Greek drinking habits were as restrained as the rest of their diet. Drunkenness was comparatively rare, and never a matter for boasting, as it tiresomely is with us. Only wine was used (beer and spirits were seen, like butter, as barbarous) and was regularly diluted with water. To drink neat wine was considered sottish, and between two and three measures of water were normally added to each one of wine. The large bowls used for this purpose were called ‘craters’, literally ‘mixers’, and their broad shape gave a name to the mouth of a volcano. Most visitors to Greece, or merely to Greek restaurants, will have come across ‘retsina’ – wine to which pine-resin has been added. It is, to put it mildly, an acquired taste, and has been unkindly described as ‘the unholy wedlock of vine and pine’. Be that as it may, it is probably the oldest surviving relic of ancient life to be found in Greece – much older than the alphabet, for example. From very early times the devotees of the wine-god Dionysus carried the ‘thyrsus’, a wand surmounted by a pine-cone. Perhaps these thoughts may persuade the unconverted holiday-maker or diner-out to give ‘drinking turpentine’ a second chance: at least it should prove a more satisfactory beverage than modern Greek beer. Why the Greeks first resinated their wine is not clear: it may have been a means of reducing its acidity, or of preserving it for longer, or perhaps simply of ‘improving’ its flavour. In any case, it is surely no more obviously an oddity than, say, mixing port and lemon or rum and coca-cola.

Coming back to the Romans with their lampreys and flamingos, one can safely say that in earlier times their normal food and drink was as simple and healthy as that of the Greeks. They may have eaten more meat and less fish, but in general they followed the natural diet of a rural society in the Mediterranean. For them as for their Greek neighbours, hunger was the best sauce. But before long this race of Italian husbandmen faced problems which had never tested the Greeks: the acquisition of a huge empire and the plethoric wealth that it gave to the ruling class and their hangers-on. At the height of the Roman empire it makes little sense to talk of ‘Roman’ food and drink: what was Roman in York or Tangier might be unheard of in Luxor or Bucharest. Italian peasants, and peasants everywhere else in the empire, continued to live on the different simple diets that they had always known; but the rich, and especially the newly-rich, were apt to fall into unseemly and often competitive extravagance at the table. These were the targets of the famous satirists of the period. There is Petronius and his ‘Banquet of Trimalchio’, at which the vulgarian ex-slave serves dishes such as dormice with poppy-seeds and wild boar stuffed with live thrushes. There is Juvenal with a fantasy about the emperor Domitian summoning an emergency cabinet meeting to discuss how best to cook a huge turbot, and a scene from a dinner-party at which the grand host eats delicately at the top table and deliberately serves wretched food to the lesser guests in order to humiliate them. The equivalent of Archestratus for these Roman gourmets and gourmands was Apicius, author of the best-known of Latin cookery books, which includes recipes for jelly-fish, ostrich and sterile sow’s womb.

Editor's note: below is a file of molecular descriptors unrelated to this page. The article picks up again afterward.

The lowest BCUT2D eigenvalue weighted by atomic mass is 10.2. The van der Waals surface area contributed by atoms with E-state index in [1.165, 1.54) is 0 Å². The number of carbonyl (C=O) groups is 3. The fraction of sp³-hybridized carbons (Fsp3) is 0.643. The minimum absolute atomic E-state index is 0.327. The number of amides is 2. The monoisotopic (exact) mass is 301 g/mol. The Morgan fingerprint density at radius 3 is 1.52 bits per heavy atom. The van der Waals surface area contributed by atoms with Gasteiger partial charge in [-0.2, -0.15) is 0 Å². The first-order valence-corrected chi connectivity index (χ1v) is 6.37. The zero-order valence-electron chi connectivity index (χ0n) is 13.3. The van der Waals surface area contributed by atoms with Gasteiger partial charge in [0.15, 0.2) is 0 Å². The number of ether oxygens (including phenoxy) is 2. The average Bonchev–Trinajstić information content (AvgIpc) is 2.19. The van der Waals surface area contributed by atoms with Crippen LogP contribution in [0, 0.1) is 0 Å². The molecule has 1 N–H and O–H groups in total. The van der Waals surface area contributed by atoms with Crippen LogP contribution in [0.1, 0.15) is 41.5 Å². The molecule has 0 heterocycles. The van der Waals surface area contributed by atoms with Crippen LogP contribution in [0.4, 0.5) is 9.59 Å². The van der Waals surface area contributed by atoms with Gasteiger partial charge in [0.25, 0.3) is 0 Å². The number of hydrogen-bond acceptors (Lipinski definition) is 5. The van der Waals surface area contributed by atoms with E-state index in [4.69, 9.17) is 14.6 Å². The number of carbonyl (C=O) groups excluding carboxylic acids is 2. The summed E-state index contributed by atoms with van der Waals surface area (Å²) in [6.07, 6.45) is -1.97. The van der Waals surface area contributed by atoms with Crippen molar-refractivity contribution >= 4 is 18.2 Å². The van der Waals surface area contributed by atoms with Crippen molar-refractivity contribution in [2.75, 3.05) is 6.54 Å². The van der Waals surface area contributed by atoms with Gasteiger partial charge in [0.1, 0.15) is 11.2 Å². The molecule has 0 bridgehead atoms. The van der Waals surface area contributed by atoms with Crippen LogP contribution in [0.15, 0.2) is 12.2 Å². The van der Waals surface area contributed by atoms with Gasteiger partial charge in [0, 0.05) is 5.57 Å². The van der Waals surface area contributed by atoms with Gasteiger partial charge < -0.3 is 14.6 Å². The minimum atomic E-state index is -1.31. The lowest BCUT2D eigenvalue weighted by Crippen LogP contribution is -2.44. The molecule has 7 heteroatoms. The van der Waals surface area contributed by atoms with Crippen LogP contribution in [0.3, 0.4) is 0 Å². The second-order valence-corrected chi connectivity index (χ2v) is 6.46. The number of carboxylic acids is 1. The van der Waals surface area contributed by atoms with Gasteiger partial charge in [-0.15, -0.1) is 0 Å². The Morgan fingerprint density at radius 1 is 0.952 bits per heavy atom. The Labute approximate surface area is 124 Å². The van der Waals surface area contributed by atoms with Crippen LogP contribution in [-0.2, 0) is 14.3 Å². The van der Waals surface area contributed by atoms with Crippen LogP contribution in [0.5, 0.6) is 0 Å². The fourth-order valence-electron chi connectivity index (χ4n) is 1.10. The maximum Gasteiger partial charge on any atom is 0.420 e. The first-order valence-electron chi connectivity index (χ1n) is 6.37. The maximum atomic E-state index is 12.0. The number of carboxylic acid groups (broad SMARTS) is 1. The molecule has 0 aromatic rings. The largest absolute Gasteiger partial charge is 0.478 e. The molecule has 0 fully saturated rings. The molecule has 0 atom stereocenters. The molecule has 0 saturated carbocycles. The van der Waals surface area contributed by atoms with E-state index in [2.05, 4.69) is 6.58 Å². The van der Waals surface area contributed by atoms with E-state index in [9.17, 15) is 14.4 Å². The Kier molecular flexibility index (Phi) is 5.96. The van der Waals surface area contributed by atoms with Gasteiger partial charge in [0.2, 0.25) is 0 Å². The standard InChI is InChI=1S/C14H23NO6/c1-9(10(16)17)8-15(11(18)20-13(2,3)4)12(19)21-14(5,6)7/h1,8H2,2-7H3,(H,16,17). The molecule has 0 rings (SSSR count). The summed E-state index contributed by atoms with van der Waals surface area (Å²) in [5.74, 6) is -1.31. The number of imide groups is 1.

Finally, and in complete contrast, a suggested dish to try at home – the Spartan ‘black broth’ which was the daily fare of the Spartan military élite, and to which they ascribed many of their soldierly qualities. Take medium-sized cuts of pork, place in a large cooking-pot, add pig’s blood and wine vinegar, and seethe until tender. Serve with loaves of barley-bread. A story is told of the Athenian Themistocles when he was a guest of one of the Spartan kings in the royal mess-hall. After one mouthful of the black broth, he turned to his host and said: ‘No wonder you Spartans are not afraid of death’.


P.O'R. Smiley, former schoolmaster and author, and regular contributor to The Good Food Guide